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If The Middle East's Entrepreneurs Are To Succeed, They Need The Long-Term Support Of The Region's Policymakers If we're going to rebuild economies, the foundations are going to be the hundreds of thousands of SMEs across the region. And we deserve better policymaking if we are going to succeed.

By Alex Malouf

Opinions expressed by Entrepreneur contributors are their own.

You're reading Entrepreneur Middle East, an international franchise of Entrepreneur Media.


Who wouldn't want to be an entrepreneur right now? It seems like every other week, we hear about a new initiative from a ministry, a department, or, heaven forbid, a bank. But I want to go back a couple of years to share a cautionary tale that sums up where policy making is currently going wrong, and how it should change.

Four years back, Abu Dhabi launched the Tajer business license. This idea was pretty much revolutionary for the UAE's capital at the time. The idea was simple– if you were a Gulf national, you could basically set up your business from home for a minimal cost (if I remember well, it was several hundred dirhams). There'd be no office costs, no fees paid to any chamber of commerce, and no signboard payments. It allowed women in particular to dip their toes in the entrepreneurial waters, so to speak.

I know one of those women very well- she's my wife. She decided to take the plunge and set up her own consultancy a couple of years back. It was a simple, easy process to open up her firm through the Tajer scheme via the online portal, and we both welcomed this route back into entrepreneurship (we've both been entrepreneurs several times). And she went about her business, supporting organizations big and small with their marketing and communications. The only real hiccup was opening up a bank account.

Fast forward two years later, and she had to renew her license. She chose all of the right options. She got to the payment stage, and was then hit with a bill of AED18,000 for a three-year license. We both asked ourselves: what's going on? How could the costs skyrocket from a couple of hundred dirhams for two years, to AED18,000 for three years? Several emails and phone calls later, we decided the best way to get answers was to go in and actually speak face-to-face with someone.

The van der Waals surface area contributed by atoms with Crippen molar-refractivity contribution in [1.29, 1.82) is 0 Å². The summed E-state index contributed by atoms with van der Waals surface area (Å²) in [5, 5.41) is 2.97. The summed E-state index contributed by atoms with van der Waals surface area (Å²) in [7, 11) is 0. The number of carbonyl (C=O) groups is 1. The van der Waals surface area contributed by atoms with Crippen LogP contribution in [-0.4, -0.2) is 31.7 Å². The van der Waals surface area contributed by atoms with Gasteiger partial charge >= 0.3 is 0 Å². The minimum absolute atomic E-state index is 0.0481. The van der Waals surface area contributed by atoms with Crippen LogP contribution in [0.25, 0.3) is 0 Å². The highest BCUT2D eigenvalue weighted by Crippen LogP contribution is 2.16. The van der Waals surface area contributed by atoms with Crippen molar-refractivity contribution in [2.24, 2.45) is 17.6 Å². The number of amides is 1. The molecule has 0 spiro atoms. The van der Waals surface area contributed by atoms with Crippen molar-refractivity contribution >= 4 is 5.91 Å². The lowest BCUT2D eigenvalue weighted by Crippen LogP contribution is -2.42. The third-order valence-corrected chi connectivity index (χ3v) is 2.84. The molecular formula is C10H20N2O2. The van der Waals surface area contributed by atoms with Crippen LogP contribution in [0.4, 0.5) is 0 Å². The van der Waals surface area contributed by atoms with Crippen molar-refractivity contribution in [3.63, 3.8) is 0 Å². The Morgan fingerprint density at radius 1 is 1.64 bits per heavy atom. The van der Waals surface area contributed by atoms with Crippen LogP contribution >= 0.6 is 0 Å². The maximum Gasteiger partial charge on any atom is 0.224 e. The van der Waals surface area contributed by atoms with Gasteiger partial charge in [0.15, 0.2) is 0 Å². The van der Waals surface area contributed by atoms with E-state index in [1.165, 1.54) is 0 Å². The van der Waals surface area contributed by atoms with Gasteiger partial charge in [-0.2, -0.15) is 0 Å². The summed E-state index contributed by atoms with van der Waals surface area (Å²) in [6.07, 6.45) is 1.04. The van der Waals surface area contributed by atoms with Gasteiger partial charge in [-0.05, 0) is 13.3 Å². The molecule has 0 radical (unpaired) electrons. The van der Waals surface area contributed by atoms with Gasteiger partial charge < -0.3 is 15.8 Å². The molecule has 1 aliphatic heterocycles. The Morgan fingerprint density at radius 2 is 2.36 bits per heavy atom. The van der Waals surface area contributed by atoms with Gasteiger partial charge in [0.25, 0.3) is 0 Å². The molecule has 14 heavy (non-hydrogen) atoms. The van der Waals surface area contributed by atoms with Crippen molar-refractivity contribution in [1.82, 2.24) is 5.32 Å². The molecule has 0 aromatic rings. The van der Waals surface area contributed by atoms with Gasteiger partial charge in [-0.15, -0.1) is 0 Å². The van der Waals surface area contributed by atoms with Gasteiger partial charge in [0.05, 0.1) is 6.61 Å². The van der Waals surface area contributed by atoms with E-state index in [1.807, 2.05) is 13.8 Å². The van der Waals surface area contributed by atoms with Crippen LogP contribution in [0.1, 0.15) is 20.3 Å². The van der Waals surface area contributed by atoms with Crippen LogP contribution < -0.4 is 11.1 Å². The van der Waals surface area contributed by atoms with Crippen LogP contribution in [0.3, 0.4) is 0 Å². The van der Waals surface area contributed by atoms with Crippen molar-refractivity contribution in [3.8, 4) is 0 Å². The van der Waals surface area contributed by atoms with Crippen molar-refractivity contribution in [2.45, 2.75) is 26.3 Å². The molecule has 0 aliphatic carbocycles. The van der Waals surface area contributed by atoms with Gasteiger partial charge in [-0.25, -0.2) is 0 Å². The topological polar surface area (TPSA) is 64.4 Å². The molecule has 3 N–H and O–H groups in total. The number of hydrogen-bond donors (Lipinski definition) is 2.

Related: It's Time To Shake Things Up In The UAE's Banking Sector

So, what happened? Apparently, the Tajer scheme is no more- but no one told my wife. But there's a new scheme- however, for her to be eligible for this and to keep her company name, she needs to close her existing enterprise, and then wait a year before applying. Otherwise, we pay over 10,000 dirhams more for a two-year, full business license, which is obviously much more than she'd have paid under Tajer. And there's no explanation as to why Tajer, which was launched to so much media fanfare in 2017 and 2018, has been scrapped.

So, what does my better half do? Does she brave it and spend over 10,000 dirhams more for a full business license? She's decided instead to close the business, and look at a new at-home license.

If there's a lesson to be gleaned from all of this, it's that entrepreneurs need consistent, long-term policy making. We also need clear communications from every government employee (often, the message changes based on who you speak to). And we need clarity up front on when initiatives will change. Far too often, decision making isn't publicized or explained. And this can be devastating for entrepreneurs- especially after what we have all gone through thanks to the COVID-19 crisis. If we're going to rebuild economies, the foundations are going to be the hundreds of thousands of SMEs across the region. And we deserve better policymaking if we are going to succeed.

I just hope someone is listening and planning for the long-term.

Related: Silver Linings: What SMEs In Dubai (Potentially) Stand To Gain From The COVID-19 Crisis

Riyadh-based Alex Malouf is a marketing communications executive and expert who has spent the last two decades in the Middle East. A journalist by training, and with a cultural mix that is both European and Arabic, Alex’s expertise spans communications and media, public relations, and marketing. He has led communications for multinationals in the digital, electric mobility, energy, sustainability, technology, and fast-moving consumer goods space, while also advising  ministers and entities in the Gulf's government sector.  

An entrepreneur in his own right (along with his wife, Alex founded the first business-to-business magazines in Saudi Arabia), Alex’s experience includes corporate communications, media relations and outreach, content development, crisis/ reputation management, and digital/social media. When he’s not putting pen to paper, Alex can be found advocating for the region’s media and public relations industry as the best way to tell the region's story and build national brands. 

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